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Comprehensive T wave Morphology Assessment in a Randomized Clinical Study of Dofetilide, Quinidine, Ranolazine, and Verapamil

Mar 06, 2015 • By Jose Vicente, MSc; Lars Johannesen, MSc; Jay W. Mason, MD; William J. Crumb, PhD; Esther Pueyo, PhD; Norman Stockbridge, MD, PhD; David G. Strauss, MD, PhD

Background-—Congenital long QT syndrome type 2 (abnormal hERG potassium channel) patients can develop flat, asymmetric, and notched T waves. Similar observations have been made with a limited number of hERG-blocking drugs. However, it is not known how additional calcium or late sodium block, that can decrease torsade risk, affects T wave morphology.
Methods and Results-—Twenty-two healthy subjects received a single dose of a pure hERG blocker (dofetilide) and 3 drugs that also block calcium or sodium (quinidine, ranolazine, and verapamil) as part of a 5-period, placebo-controlled cross-over trial. At predose and 15 time-points post-dose, ECGs and plasma drug concentration were assessed. Patch clamp experiments were performed to assess block of hERG, calcium (L-type) and late sodium currents for each drug. Pure hERG block (dofetilide) and strong hERG block with lesser calcium and late sodium block (quinidine) caused substantial T wave morphology changes (P<0.001). Strong late sodium current and hERG block (ranolazine) still caused T wave morphology changes (P<0.01). Strong calcium and hERG block (verapamil) did not cause T wave morphology changes. At equivalent QTc prolongation, multichannel blockers (quinidine and ranolazine) caused equal or greater T wave morphology changes compared with pure hERG block (dofetilide).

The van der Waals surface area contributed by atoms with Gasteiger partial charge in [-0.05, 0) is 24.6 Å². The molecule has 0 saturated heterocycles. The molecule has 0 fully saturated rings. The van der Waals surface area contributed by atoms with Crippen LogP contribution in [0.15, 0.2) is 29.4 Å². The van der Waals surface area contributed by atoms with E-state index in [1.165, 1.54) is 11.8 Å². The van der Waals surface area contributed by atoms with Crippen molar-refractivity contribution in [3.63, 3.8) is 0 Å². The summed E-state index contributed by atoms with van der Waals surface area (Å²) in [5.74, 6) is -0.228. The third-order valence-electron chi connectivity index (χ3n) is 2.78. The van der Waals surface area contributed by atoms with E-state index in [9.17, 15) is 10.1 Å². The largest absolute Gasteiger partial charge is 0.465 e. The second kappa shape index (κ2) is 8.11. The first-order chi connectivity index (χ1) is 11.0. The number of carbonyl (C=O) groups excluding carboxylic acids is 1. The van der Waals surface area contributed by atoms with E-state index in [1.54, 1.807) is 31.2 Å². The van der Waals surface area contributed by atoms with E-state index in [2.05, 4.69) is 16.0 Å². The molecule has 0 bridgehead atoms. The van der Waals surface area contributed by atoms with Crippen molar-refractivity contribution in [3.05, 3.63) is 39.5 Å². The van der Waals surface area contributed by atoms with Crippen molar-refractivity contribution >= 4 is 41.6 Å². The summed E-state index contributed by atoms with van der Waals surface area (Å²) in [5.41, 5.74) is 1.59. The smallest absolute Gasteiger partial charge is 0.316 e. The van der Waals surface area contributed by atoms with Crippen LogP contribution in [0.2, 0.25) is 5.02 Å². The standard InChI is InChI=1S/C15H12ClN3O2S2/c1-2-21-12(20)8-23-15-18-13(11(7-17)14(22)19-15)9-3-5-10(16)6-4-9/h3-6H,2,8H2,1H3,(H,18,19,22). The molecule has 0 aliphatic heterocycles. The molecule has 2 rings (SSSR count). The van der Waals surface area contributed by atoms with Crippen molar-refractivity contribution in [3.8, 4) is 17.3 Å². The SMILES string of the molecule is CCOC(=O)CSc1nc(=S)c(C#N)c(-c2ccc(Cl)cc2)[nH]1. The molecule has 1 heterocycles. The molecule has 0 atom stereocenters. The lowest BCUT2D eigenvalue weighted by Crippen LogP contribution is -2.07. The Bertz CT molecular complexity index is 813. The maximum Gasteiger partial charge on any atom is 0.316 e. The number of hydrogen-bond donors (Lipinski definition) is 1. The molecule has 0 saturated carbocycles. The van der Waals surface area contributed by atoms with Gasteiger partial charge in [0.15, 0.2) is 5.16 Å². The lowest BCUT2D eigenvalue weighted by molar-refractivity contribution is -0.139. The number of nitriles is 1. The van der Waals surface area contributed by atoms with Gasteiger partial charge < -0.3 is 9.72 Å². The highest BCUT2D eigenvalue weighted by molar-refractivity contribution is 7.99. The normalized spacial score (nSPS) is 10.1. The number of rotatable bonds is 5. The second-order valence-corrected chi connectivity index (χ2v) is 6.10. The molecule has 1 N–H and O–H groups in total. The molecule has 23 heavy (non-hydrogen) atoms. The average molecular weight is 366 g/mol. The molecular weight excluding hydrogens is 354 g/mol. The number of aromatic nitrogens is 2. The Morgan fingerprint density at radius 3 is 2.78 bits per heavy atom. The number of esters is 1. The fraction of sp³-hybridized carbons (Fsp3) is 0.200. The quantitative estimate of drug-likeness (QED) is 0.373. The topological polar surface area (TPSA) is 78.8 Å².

Conclusions-—T wave morphology changes are directly related to amount of hERG block; however, with quinidine and ranolazine, multichannel block did not prevent T wave morphology changes. A combined approach of assessing multiple ion channels, along with ECG intervals and T wave morphology may provide the greatest insight into drug-ion channel interactions and torsade de pointes risk.

Long QT syndrome can be caused by congenital or acquired (eg, drug-induced or electrolyte) abnormalities in cardiac ion channel currents regulating ventricular repolarization.1 Long QT syndrome patients are at increased risk for torsade de pointes, a potentially fatal ventricular arrhythmia.2 Conventionally, physicians and drug regulators have focused solely on the QT interval in assessing risk for torsade; however, more information may be present in the electrocardiogram (ECG). Moss and colleagues3 identified different T wave patterns associated with the 3 major congenital long QT syndrome types. LQT1 patients (decreased IKs current) have early onset broad-based T waves, LQT2 patients (decreased hERG potassium current, IKr) have low amplitude, bifid or notched T waves, and LQT3 patients (increased late sodium current, INalate) have long isoelectric ST segments with lateappearing, normal morphology T waves.
In the 1990s, there was recognition of an epidemic of druginduced QT prolongation and torsade de pointes resulting in many drugs being withdrawn from the market.4 It was also recognized that nearly all drugs that increased torsade risk blocked the hERG potassium channel.5 This resulted in all new drugs being required to be screened for their ability to block the hERG potassium channel and prolong QT in Thorough QT studies.6,7 However, the extreme focus on hERG and QT has resulted in drugs being dropped from development, sometimes inappropriately, as not all drugs with hERG block or QT prolongation cause torsade.

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